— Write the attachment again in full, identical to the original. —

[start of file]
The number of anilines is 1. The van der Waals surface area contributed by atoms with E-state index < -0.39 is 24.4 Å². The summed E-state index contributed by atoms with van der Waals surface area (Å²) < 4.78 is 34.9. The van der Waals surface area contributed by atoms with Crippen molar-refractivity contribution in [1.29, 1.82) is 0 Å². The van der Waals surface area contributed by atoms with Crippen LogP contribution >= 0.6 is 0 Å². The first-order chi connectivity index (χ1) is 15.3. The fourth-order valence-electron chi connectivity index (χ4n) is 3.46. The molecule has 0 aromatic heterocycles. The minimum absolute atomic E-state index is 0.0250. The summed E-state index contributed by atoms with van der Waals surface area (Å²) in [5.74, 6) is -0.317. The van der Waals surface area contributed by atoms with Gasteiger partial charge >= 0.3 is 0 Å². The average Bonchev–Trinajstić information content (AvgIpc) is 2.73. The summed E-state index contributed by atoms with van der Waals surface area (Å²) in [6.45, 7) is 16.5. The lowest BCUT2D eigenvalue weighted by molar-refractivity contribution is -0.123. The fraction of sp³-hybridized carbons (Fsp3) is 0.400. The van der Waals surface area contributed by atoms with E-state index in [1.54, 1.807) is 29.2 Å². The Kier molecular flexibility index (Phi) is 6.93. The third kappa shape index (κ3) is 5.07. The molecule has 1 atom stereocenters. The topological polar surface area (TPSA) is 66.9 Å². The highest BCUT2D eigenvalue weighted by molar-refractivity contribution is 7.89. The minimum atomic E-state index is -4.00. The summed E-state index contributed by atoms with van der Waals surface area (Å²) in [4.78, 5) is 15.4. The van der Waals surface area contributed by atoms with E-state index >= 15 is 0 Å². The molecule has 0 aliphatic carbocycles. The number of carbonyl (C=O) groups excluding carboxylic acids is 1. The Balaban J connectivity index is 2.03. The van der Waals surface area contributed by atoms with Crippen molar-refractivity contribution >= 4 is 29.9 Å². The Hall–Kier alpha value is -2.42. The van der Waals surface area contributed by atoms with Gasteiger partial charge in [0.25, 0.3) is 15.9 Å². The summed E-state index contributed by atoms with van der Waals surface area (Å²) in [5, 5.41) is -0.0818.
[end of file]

The number of anilines is 1. The van der Waals surface area contributed by atoms with E-state index < -0.39 is 24.4 Å². The summed E-state index contributed by atoms with van der Waals surface area (Å²) < 4.78 is 34.9. The van der Waals surface area contributed by atoms with Crippen molar-refractivity contribution in [1.29, 1.82) is 0 Å². The van der Waals surface area contributed by atoms with Crippen LogP contribution >= 0.6 is 0 Å². The first-order chi connectivity index (χ1) is 15.3. The fourth-order valence-electron chi connectivity index (χ4n) is 3.46. The molecule has 0 aromatic heterocycles. The minimum absolute atomic E-state index is 0.0250. The summed E-state index contributed by atoms with van der Waals surface area (Å²) in [5.74, 6) is -0.317. The van der Waals surface area contributed by atoms with Gasteiger partial charge >= 0.3 is 0 Å². The average Bonchev–Trinajstić information content (AvgIpc) is 2.73. The summed E-state index contributed by atoms with van der Waals surface area (Å²) in [6.45, 7) is 16.5. The lowest BCUT2D eigenvalue weighted by molar-refractivity contribution is -0.123. The fraction of sp³-hybridized carbons (Fsp3) is 0.400. The van der Waals surface area contributed by atoms with E-state index in [1.54, 1.807) is 29.2 Å². The Kier molecular flexibility index (Phi) is 6.93. The third kappa shape index (κ3) is 5.07. The molecule has 1 atom stereocenters. The topological polar surface area (TPSA) is 66.9 Å². The highest BCUT2D eigenvalue weighted by molar-refractivity contribution is 7.89. The minimum atomic E-state index is -4.00. The summed E-state index contributed by atoms with van der Waals surface area (Å²) in [4.78, 5) is 15.4. The van der Waals surface area contributed by atoms with E-state index >= 15 is 0 Å². The molecule has 0 aliphatic carbocycles. The number of carbonyl (C=O) groups excluding carboxylic acids is 1. The Balaban J connectivity index is 2.03. The van der Waals surface area contributed by atoms with Crippen molar-refractivity contribution >= 4 is 29.9 Å². The Hall–Kier alpha value is -2.42. The van der Waals surface area contributed by atoms with Gasteiger partial charge in [0.25, 0.3) is 15.9 Å². The summed E-state index contributed by atoms with van der Waals surface area (Å²) in [5, 5.41) is -0.0818.